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The Bear and the Nightingale by Katherine Arden | Blabber

The Bear and the Nightingale (Winternight Trilogy, #1)The Bear and the Nightingale by Katherine Arden
Fantasy
333 pages
Released Jan 10, 2017
Read April 6-17th, 2019
Spoiler-free blabber

This book felt cold.

Overall I liked it, but it definitely took me some time to get into.

Because I’ve decided that giving synopses is not my strong point, here is the Goodreads Synopsis:

At the edge of the Russian wilderness, winter lasts most of the year and the snowdrifts grow taller than houses. But Vasilisa doesn’t mind–she spends the winter nights huddled around the embers of a fire with her beloved siblings, listening to her nurse’s fairy tales. Above all, she loves the chilling story of Frost, the blue-eyed winter demon, who appears in the frigid night to claim unwary souls. Wise Russians fear him, her nurse says, and honor the spirits of house and yard and forest that protect their homes from evil.

After Vasilisa’s mother dies, her father goes to Moscow and brings home a new wife. Fiercely devout, city-bred, Vasilisa’s new stepmother forbids her family from honoring the household spirits. The family acquiesces, but Vasilisa is frightened, sensing that more hinges upon their rituals than anyone knows.

And indeed, crops begin to fail, evil creatures of the forest creep nearer, and misfortune stalks the village. All the while, Vasilisa’s stepmother grows ever harsher in her determination to groom her rebellious stepdaughter for either marriage or confinement in a convent.

As danger circles, Vasilisa must defy even the people she loves and call on dangerous gifts she has long concealed–this, in order to protect her family from a threat that seems to have stepped from her nurse’s most frightening tales.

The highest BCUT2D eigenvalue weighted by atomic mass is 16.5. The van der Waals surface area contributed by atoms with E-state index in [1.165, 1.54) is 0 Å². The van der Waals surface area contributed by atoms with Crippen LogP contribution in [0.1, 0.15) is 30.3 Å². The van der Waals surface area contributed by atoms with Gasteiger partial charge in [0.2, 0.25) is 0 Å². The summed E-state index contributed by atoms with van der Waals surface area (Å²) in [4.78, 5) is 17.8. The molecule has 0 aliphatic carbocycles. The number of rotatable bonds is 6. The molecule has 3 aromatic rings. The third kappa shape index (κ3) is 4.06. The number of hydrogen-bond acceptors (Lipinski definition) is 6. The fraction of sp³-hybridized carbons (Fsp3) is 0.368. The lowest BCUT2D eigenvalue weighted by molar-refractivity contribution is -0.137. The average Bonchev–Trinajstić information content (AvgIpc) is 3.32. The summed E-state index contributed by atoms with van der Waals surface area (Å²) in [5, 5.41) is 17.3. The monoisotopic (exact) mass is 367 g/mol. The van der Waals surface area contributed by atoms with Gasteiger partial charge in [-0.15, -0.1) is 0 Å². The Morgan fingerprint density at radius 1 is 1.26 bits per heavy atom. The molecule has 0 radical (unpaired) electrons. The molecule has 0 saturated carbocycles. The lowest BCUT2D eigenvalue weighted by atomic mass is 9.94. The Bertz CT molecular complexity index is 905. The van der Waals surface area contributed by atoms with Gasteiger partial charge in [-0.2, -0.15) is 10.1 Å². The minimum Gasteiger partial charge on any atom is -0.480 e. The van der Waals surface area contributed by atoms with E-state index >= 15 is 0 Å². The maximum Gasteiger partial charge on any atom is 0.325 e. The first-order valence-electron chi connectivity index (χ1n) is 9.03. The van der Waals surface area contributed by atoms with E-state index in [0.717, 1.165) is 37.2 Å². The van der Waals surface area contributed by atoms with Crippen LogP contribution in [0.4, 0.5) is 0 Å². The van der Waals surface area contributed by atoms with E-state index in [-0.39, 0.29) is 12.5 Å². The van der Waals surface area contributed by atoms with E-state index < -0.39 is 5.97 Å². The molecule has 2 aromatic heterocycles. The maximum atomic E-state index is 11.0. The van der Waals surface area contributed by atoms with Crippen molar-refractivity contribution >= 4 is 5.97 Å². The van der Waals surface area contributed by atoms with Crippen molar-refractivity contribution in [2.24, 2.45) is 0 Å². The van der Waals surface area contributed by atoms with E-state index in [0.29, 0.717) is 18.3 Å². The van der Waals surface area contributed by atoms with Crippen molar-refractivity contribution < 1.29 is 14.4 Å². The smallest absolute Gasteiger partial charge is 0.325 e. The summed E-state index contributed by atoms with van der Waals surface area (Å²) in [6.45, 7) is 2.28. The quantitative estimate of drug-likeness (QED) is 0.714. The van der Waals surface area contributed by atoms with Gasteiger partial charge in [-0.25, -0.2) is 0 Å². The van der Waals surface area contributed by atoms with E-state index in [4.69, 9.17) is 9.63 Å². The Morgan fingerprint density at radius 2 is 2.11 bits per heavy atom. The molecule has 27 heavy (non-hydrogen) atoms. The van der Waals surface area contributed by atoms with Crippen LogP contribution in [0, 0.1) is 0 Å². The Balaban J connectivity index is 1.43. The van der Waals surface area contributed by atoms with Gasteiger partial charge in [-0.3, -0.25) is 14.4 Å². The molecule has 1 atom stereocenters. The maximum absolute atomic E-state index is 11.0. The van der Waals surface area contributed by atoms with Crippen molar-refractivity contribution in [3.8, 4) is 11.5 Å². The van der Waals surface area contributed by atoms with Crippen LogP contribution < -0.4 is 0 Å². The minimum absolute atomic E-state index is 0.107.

The Bear and the Nightingale feels cold. It takes place during winter, and reading it feels like you’re there, laying across the top of the oven with Vasilisa and her family while the snow blusters outside. Like you have found the one spot of warmness in a world of ice.

This book sets a very atmospheric tone, and I think that was my favorite part about it. The world was so rich and lush, and the creatures of Russian folklore were integrated in a way that felt natural. The writing was whimsical, and it felt like reading a fairy tale at times.

I also really liked the characters, whether I actually liked them or not. Each character was made the way they were for a reason, and even though some of them I grew to dislike, it made sense that they were there, and why they acted the way they did. Vasilisa, the main character, was my favorite. She was so headstrong and determined, and resisted the pulls of the local traditional values that would have limited her lot in life. At the same time, she acts this way, especially in the later part of the book, because she values her family. It’s a neat dynamic and I liked it.

The plot also is pretty neat – the slow introductions of organized religion into an area permeated by folklore and superstitious belief was interesting to read about, and seeing characters whose main belief systems on either side of the spectrum come to terms with those who believed the opposite was compelling. And while aspects of organized religion were shown in an unflattering way at times, the book never actually bashed the religion itself. I feel it was handled really well. Often when religion is essentially an antagonist in the story, the religion itself is portrayed as this thing that corrupts and those who believe it are silly. But not in this one. In this book, it’s shown that the people and their human error are the cause of misfortune. That their interpretations of what they believe to be right are the cause of strife, not the religious system itself. I found that really refreshing, and I really appreciated that it was portrayed that way.